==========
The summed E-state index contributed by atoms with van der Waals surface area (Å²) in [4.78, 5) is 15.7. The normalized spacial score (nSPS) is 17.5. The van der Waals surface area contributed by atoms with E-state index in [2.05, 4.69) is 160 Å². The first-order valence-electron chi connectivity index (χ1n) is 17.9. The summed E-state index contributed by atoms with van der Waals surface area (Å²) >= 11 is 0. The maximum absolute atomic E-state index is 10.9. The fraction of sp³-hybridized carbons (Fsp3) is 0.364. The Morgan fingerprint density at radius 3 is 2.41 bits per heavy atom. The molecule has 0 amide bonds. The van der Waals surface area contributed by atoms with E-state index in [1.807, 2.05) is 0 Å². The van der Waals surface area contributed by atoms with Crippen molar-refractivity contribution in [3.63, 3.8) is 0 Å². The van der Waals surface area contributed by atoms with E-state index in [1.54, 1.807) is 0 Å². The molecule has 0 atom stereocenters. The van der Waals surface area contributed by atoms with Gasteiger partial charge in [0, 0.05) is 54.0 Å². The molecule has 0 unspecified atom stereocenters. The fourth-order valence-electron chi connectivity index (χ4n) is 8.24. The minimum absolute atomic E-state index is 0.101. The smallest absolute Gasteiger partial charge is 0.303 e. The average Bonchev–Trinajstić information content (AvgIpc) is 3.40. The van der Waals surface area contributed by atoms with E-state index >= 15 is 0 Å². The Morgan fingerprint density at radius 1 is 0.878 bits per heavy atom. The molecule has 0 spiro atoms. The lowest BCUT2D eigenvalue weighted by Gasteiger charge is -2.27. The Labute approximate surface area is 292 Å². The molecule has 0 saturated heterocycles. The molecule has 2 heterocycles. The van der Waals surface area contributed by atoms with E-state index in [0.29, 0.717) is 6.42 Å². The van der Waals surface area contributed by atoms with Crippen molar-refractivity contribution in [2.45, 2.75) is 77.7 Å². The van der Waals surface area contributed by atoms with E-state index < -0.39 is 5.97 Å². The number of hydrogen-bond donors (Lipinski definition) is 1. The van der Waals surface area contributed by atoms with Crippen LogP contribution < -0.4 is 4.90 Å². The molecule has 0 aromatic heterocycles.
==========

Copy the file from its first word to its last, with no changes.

The summed E-state index contributed by atoms with van der Waals surface area (Å²) in [4.78, 5) is 15.7. The normalized spacial score (nSPS) is 17.5. The van der Waals surface area contributed by atoms with E-state index in [2.05, 4.69) is 160 Å². The first-order valence-electron chi connectivity index (χ1n) is 17.9. The summed E-state index contributed by atoms with van der Waals surface area (Å²) >= 11 is 0. The maximum absolute atomic E-state index is 10.9. The fraction of sp³-hybridized carbons (Fsp3) is 0.364. The Morgan fingerprint density at radius 3 is 2.41 bits per heavy atom. The molecule has 0 amide bonds. The van der Waals surface area contributed by atoms with E-state index in [1.807, 2.05) is 0 Å². The van der Waals surface area contributed by atoms with Crippen molar-refractivity contribution in [3.63, 3.8) is 0 Å². The van der Waals surface area contributed by atoms with E-state index in [1.54, 1.807) is 0 Å². The molecule has 0 atom stereocenters. The van der Waals surface area contributed by atoms with Gasteiger partial charge in [0, 0.05) is 54.0 Å². The molecule has 0 unspecified atom stereocenters. The fourth-order valence-electron chi connectivity index (χ4n) is 8.24. The minimum absolute atomic E-state index is 0.101. The smallest absolute Gasteiger partial charge is 0.303 e. The average Bonchev–Trinajstić information content (AvgIpc) is 3.40. The van der Waals surface area contributed by atoms with E-state index >= 15 is 0 Å². The Morgan fingerprint density at radius 1 is 0.878 bits per heavy atom. The molecule has 0 spiro atoms. The lowest BCUT2D eigenvalue weighted by Gasteiger charge is -2.27. The Labute approximate surface area is 292 Å². The molecule has 0 saturated heterocycles. The molecule has 2 heterocycles. The van der Waals surface area contributed by atoms with E-state index in [0.29, 0.717) is 6.42 Å². The van der Waals surface area contributed by atoms with Crippen molar-refractivity contribution in [2.45, 2.75) is 77.7 Å². The van der Waals surface area contributed by atoms with E-state index < -0.39 is 5.97 Å². The number of hydrogen-bond donors (Lipinski definition) is 1. The van der Waals surface area contributed by atoms with Crippen LogP contribution < -0.4 is 4.90 Å². The molecule has 0 aromatic heterocycles.